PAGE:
Rheumatoid arthritis (RA) is a potentially terminal autoimmune disease where the body starts to destroy itself because the immune system mistakenly attacks the joints.
What follows is an inflammation that causes the tissue lining the insides of the joints, called the synovium to thicken, resulting in swelling and pain in and around the joints.
This tissue lining is crucial because it creates a fluid that lubricates the joints and helps them move smoothly. Without it, the joints in the hands, feet, wrist, elbows, knees, and ankles will feel intense pain.
What’s worse, the pain in these joints is symmetrical. For example, if a joint in your left knee feels painful, the joint in your right knee will also feel sore.
Sadly, joint damage from rheumatoid arthritis is irreversible, so early diagnosis and aggressive treatments are recommended for rheumatoid arthritis patients. If not addressed, inflammation could result in cartilage loss, bone damage, and even painful joint deformities.
Meanwhile, the joints can become loose, unstable, and painful, and may even lose their mobility. These erosive changes typically occur fastest during the first year of having the disease.1
Over time, a certain level of disability can occur in 50 to 70 percent of people within five years after the onset of the disease, and about half of this number will stop working within 10 years. Even more devastating, rheumatoid arthritis can be fatal if not treated properly.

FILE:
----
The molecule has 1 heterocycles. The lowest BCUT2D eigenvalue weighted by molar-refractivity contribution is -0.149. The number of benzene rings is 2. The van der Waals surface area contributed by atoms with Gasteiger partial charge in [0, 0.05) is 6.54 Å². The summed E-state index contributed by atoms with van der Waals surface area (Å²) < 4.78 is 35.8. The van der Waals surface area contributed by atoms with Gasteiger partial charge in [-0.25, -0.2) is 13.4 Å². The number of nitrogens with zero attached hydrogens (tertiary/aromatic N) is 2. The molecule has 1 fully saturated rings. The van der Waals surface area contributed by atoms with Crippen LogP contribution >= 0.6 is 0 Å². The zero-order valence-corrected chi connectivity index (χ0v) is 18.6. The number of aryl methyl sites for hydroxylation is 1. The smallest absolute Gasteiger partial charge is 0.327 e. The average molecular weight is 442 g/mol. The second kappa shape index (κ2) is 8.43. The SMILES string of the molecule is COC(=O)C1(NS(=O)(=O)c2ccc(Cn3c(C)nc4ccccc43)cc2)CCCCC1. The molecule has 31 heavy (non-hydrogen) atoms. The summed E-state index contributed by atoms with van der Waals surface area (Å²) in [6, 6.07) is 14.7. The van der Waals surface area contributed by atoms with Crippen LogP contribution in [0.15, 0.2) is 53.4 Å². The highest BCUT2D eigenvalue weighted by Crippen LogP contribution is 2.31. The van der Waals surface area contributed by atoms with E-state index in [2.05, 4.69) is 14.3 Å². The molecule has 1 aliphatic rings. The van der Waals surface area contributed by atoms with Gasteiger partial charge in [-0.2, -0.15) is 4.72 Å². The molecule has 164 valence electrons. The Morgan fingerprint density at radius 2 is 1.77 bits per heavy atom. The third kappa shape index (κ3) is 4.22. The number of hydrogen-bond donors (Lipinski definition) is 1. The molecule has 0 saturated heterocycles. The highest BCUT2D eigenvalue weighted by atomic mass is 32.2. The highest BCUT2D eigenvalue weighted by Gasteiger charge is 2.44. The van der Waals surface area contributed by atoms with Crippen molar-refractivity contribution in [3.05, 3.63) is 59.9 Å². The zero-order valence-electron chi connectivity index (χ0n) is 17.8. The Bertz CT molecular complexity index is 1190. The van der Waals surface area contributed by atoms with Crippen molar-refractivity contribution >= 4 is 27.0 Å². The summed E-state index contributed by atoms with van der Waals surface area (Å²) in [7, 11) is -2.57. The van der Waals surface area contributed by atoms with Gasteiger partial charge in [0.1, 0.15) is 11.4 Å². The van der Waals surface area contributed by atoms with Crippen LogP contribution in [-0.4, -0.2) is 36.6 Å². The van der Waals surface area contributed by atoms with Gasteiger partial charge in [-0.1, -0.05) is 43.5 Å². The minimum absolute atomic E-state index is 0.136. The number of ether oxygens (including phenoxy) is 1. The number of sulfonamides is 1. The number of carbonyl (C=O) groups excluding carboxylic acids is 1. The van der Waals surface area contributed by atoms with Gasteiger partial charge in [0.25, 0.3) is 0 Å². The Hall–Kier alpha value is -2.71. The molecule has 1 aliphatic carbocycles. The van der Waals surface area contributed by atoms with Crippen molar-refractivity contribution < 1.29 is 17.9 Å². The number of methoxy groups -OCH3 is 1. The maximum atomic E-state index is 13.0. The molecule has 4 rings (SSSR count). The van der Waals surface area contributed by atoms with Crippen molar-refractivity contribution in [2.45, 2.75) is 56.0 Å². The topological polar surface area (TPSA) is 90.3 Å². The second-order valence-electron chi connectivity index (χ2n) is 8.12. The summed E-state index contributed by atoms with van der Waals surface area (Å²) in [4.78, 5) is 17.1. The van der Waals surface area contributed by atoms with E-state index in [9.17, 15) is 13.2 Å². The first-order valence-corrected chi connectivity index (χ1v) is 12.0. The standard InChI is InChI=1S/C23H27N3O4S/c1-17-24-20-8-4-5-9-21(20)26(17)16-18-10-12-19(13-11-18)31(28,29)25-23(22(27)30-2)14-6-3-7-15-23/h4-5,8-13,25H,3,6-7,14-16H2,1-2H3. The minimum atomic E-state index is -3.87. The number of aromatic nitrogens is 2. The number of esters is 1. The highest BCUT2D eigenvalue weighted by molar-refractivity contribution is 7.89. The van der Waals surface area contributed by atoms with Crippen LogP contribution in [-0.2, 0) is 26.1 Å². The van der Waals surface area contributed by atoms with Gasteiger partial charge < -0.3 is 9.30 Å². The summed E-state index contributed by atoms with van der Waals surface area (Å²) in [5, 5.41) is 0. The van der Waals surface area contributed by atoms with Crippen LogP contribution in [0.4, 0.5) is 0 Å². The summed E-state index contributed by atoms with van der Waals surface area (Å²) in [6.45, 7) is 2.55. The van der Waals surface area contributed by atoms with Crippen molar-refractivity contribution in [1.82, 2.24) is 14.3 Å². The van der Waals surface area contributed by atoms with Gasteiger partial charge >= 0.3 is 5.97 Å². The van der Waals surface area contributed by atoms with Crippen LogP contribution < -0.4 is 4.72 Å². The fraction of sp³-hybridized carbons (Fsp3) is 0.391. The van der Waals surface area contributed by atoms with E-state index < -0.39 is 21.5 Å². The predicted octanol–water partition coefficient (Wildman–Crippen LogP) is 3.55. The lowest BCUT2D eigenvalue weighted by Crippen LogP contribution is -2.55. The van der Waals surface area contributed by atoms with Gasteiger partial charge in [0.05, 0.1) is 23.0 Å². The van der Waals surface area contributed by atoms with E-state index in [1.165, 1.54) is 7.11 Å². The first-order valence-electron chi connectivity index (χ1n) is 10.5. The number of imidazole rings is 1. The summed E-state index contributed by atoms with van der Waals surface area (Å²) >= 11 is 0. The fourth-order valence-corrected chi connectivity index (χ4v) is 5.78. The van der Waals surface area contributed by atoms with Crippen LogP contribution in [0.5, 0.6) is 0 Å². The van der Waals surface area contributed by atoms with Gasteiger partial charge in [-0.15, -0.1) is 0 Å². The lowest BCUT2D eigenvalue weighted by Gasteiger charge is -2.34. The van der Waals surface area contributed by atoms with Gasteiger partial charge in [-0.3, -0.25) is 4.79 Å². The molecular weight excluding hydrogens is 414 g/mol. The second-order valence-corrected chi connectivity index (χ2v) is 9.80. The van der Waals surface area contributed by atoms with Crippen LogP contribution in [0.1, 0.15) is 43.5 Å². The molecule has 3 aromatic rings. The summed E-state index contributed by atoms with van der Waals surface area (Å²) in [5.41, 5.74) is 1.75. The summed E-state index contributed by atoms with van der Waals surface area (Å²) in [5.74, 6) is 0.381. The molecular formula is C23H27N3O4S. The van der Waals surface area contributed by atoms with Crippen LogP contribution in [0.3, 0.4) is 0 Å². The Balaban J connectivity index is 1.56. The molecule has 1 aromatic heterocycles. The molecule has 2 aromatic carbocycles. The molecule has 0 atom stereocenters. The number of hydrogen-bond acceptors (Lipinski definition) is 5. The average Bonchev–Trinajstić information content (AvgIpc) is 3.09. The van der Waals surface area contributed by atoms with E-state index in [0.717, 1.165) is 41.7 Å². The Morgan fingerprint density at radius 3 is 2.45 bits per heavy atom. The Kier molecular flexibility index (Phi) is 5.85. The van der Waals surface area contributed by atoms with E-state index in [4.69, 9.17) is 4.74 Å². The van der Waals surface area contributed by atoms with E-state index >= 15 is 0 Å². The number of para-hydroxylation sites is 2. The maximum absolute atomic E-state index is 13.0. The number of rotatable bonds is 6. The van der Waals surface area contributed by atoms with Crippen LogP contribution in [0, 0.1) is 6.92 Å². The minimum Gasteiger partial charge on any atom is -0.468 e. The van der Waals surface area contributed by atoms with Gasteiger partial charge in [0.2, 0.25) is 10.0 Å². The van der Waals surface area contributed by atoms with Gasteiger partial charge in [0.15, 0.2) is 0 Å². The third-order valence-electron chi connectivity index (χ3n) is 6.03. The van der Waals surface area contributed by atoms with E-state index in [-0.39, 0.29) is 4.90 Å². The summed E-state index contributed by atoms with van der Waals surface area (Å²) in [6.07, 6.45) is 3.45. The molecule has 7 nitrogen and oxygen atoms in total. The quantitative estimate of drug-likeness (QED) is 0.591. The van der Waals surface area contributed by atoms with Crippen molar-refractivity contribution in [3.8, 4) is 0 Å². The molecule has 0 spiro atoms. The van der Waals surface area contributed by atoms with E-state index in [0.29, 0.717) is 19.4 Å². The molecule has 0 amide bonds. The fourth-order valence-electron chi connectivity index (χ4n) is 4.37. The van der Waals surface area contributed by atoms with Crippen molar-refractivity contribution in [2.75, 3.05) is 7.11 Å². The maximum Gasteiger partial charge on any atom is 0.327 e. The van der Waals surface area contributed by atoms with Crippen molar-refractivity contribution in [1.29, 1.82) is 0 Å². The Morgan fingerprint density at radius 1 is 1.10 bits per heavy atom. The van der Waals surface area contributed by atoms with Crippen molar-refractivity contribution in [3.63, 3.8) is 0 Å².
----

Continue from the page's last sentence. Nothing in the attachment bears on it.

3 Possible Courses of Rheumatoid Arthritis Pain
According to the U.S. Centers for Disease Control and Prevention (CDC), the natural history of rheumatoid arthritis has three possible courses: 2
- Monocyclic: Have only one episode that ends within 2 to 5 years of initial diagnosis. This may result from early diagnosis or aggressive treatment.
- Polycyclic: The levels of disease activity fluctuate over the course of the condition.
- Progressive: RA continues to increase in severity and does not go away.”
The joints aren’t the only body parts that are affected by rheumatoid arthritis, as the disease can spread to your eyes, lungs, skin, and blood.Because RA is a systemic disease, it can also affect your cardiovascular and respiratory systems.
One of the organs that RA can negatively affect the most is the heart. The disease can contribute to a 60 percent increase of heart disease or stroke a year after a person is diagnosed with RA, compared to someone without the disease. This is because the pericardium, or the lining in the heart, is attacked.
Your Lifestyle Could Also Suffer Because of This Disease
Rheumatoid arthritis can significantly affect a person’s lifestyle, particularly at home and in the workplace. RA patients are more likely to switch occupations, lessen their work hours, be relieved from their jobs, retire earlier, or have difficulty searching for another job compared to those without RA.
Medications for rheumatoid arthritis are not easy on the wallet as well.
According to Healthline’s infographic entitled “Rheumatoid Arthritis by the Numbers: Facts, Statistics, and You,” 3 in the year 2000, a rheumatoid arthritis patient can spend as much as $5,763, and medication costs amount to $15,000 to $20,000 per patient treated with a biologic agent.